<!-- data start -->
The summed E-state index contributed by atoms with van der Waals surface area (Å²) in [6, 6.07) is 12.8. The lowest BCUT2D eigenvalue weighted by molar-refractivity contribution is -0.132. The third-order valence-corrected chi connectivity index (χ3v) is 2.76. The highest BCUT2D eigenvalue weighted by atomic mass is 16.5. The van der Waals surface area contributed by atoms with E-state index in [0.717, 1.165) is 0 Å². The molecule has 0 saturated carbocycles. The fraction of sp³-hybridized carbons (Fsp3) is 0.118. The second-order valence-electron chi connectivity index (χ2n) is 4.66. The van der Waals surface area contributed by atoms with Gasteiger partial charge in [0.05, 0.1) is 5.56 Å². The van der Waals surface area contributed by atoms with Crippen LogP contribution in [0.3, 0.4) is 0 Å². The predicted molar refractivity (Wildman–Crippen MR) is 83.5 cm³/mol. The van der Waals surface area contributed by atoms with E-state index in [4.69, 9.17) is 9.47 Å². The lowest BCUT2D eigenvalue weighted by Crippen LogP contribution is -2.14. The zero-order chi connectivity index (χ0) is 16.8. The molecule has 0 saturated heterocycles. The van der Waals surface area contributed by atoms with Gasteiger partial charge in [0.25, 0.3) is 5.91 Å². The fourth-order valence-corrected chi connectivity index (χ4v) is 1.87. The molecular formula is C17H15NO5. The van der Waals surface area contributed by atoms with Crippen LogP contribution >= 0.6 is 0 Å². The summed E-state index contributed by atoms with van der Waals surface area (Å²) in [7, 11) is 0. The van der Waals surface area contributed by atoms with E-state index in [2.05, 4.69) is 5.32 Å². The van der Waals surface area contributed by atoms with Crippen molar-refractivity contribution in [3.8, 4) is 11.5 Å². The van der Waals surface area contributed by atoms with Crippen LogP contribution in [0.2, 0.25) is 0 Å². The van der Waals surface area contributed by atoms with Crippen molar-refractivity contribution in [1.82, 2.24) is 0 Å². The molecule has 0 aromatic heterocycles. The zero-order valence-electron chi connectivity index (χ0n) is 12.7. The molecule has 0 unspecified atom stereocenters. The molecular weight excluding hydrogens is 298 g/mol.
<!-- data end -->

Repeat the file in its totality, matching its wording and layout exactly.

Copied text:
The summed E-state index contributed by atoms with van der Waals surface area (Å²) in [6, 6.07) is 12.8. The lowest BCUT2D eigenvalue weighted by molar-refractivity contribution is -0.132. The third-order valence-corrected chi connectivity index (χ3v) is 2.76. The highest BCUT2D eigenvalue weighted by atomic mass is 16.5. The van der Waals surface area contributed by atoms with E-state index in [0.717, 1.165) is 0 Å². The molecule has 0 saturated carbocycles. The fraction of sp³-hybridized carbons (Fsp3) is 0.118. The second-order valence-electron chi connectivity index (χ2n) is 4.66. The van der Waals surface area contributed by atoms with Gasteiger partial charge in [0.05, 0.1) is 5.56 Å². The van der Waals surface area contributed by atoms with Crippen LogP contribution in [0.3, 0.4) is 0 Å². The predicted molar refractivity (Wildman–Crippen MR) is 83.5 cm³/mol. The van der Waals surface area contributed by atoms with E-state index in [4.69, 9.17) is 9.47 Å². The lowest BCUT2D eigenvalue weighted by Crippen LogP contribution is -2.14. The zero-order chi connectivity index (χ0) is 16.8. The molecule has 0 saturated heterocycles. The van der Waals surface area contributed by atoms with Gasteiger partial charge in [0.25, 0.3) is 5.91 Å². The fourth-order valence-corrected chi connectivity index (χ4v) is 1.87. The molecular formula is C17H15NO5. The van der Waals surface area contributed by atoms with Crippen LogP contribution >= 0.6 is 0 Å². The summed E-state index contributed by atoms with van der Waals surface area (Å²) in [7, 11) is 0. The van der Waals surface area contributed by atoms with E-state index in [2.05, 4.69) is 5.32 Å². The van der Waals surface area contributed by atoms with Crippen molar-refractivity contribution in [3.8, 4) is 11.5 Å². The van der Waals surface area contributed by atoms with Crippen LogP contribution in [0.2, 0.25) is 0 Å². The van der Waals surface area contributed by atoms with Crippen molar-refractivity contribution in [1.82, 2.24) is 0 Å². The molecule has 0 aromatic heterocycles. The zero-order valence-electron chi connectivity index (χ0n) is 12.7. The molecule has 0 unspecified atom stereocenters. The molecular weight excluding hydrogens is 298 g/mol.